Rewarding Healthy Behaviors: Variation in Health Risk Across Industries Among American Workers
Faced with an unsustainable growth in health care costs, both employers and policymakers have begun to consider the potential savings that might be achieved by investments in health promotion and better access to preventive care. There has also been public discussion about the potential of building financial incentives for healthy behaviors and the use of prevention services into health plans.
Creating the right incentives is a challenge however, because experience is so limited and healthy behaviors among workers vary widely. To illustrate the range of differences, this issue brief specifically describes the variation among workers across large industry groups in these key areas: family income, health risk factors, education, language, and access to basic health care where preventive services are provided.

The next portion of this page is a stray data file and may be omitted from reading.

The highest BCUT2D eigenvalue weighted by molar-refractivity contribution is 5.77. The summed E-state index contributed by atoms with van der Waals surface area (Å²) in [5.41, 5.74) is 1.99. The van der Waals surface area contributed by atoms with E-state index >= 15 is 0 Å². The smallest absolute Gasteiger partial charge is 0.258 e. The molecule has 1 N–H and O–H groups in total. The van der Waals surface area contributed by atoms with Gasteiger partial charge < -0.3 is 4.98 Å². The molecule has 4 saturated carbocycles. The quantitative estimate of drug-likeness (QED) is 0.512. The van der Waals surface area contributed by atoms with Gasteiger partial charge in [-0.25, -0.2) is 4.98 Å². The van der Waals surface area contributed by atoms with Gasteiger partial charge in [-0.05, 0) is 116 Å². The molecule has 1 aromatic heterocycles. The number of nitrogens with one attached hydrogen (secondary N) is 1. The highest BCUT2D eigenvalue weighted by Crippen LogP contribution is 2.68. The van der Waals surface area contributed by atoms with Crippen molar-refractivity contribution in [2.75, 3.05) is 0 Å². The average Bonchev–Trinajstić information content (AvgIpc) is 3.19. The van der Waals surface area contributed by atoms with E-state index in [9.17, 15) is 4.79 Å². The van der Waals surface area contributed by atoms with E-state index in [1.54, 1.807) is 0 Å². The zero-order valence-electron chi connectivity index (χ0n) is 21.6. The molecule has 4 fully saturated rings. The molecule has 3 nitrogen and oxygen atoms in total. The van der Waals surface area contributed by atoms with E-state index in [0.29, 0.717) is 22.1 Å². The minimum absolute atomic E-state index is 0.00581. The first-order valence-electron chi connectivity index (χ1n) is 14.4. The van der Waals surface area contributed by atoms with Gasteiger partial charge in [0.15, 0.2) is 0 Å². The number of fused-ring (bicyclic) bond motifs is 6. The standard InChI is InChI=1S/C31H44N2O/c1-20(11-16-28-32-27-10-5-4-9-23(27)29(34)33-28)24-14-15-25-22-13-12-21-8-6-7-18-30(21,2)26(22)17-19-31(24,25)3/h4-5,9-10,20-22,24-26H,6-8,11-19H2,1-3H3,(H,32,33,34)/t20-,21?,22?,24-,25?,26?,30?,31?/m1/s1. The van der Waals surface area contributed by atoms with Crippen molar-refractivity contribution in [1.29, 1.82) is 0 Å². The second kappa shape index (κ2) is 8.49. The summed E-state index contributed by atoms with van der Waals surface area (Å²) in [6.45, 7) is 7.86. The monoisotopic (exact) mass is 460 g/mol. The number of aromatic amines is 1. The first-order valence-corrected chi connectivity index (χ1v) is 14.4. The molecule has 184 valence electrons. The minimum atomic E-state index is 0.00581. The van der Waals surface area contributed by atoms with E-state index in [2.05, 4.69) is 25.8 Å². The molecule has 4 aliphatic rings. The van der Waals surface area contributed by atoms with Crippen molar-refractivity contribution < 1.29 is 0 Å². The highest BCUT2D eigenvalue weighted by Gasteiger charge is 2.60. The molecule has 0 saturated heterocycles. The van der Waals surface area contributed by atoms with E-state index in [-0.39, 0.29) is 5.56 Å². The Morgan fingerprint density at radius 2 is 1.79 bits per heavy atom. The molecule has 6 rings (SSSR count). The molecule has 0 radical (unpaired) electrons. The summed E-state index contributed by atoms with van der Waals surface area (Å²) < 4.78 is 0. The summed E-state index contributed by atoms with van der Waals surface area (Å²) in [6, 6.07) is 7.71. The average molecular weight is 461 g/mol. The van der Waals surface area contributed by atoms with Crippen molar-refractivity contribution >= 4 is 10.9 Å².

Issue Brief (.pdf)
also of interest
- Health Reform: Implications for Women's Access to Coverage and Care
- Snapshots: A Comparison of the Availability and Cost of Coverage for Workers in Small Firms and Large Firms
- What Difference Does Medicaid Make? Assessing Cost Effectiveness, Access, and Financial Protection under Medicaid for Low-Income Adults